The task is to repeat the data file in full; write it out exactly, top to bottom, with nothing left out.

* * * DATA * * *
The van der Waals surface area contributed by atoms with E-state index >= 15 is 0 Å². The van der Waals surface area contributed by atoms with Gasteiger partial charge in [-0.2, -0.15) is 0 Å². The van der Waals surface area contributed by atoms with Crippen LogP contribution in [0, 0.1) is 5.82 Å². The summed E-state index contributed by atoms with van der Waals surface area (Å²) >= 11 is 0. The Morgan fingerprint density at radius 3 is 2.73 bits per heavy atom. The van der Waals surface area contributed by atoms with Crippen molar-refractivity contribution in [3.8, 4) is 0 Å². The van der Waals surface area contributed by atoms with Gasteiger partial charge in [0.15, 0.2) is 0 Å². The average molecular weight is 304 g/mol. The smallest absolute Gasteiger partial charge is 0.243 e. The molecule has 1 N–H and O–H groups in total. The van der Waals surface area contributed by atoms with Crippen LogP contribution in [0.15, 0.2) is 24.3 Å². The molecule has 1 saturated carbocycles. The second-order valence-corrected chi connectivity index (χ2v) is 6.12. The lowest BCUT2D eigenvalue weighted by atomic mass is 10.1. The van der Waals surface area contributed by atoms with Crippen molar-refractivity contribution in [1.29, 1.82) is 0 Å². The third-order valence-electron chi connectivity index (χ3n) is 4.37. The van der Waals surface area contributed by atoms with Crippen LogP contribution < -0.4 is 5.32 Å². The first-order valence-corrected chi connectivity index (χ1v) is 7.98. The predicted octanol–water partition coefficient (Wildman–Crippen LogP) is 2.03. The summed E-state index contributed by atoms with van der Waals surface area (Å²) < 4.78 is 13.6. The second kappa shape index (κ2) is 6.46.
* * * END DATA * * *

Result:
The van der Waals surface area contributed by atoms with E-state index >= 15 is 0 Å². The van der Waals surface area contributed by atoms with Gasteiger partial charge in [-0.2, -0.15) is 0 Å². The van der Waals surface area contributed by atoms with Crippen LogP contribution in [0, 0.1) is 5.82 Å². The summed E-state index contributed by atoms with van der Waals surface area (Å²) >= 11 is 0. The Morgan fingerprint density at radius 3 is 2.73 bits per heavy atom. The van der Waals surface area contributed by atoms with Crippen molar-refractivity contribution in [3.8, 4) is 0 Å². The van der Waals surface area contributed by atoms with Gasteiger partial charge in [0.15, 0.2) is 0 Å². The average molecular weight is 304 g/mol. The smallest absolute Gasteiger partial charge is 0.243 e. The molecule has 1 N–H and O–H groups in total. The van der Waals surface area contributed by atoms with Crippen LogP contribution in [0.15, 0.2) is 24.3 Å². The molecule has 1 saturated carbocycles. The second-order valence-corrected chi connectivity index (χ2v) is 6.12. The lowest BCUT2D eigenvalue weighted by atomic mass is 10.1. The van der Waals surface area contributed by atoms with Crippen molar-refractivity contribution in [1.29, 1.82) is 0 Å². The third-order valence-electron chi connectivity index (χ3n) is 4.37. The van der Waals surface area contributed by atoms with Crippen LogP contribution < -0.4 is 5.32 Å². The first-order valence-corrected chi connectivity index (χ1v) is 7.98. The predicted octanol–water partition coefficient (Wildman–Crippen LogP) is 2.03. The summed E-state index contributed by atoms with van der Waals surface area (Å²) < 4.78 is 13.6. The second kappa shape index (κ2) is 6.46.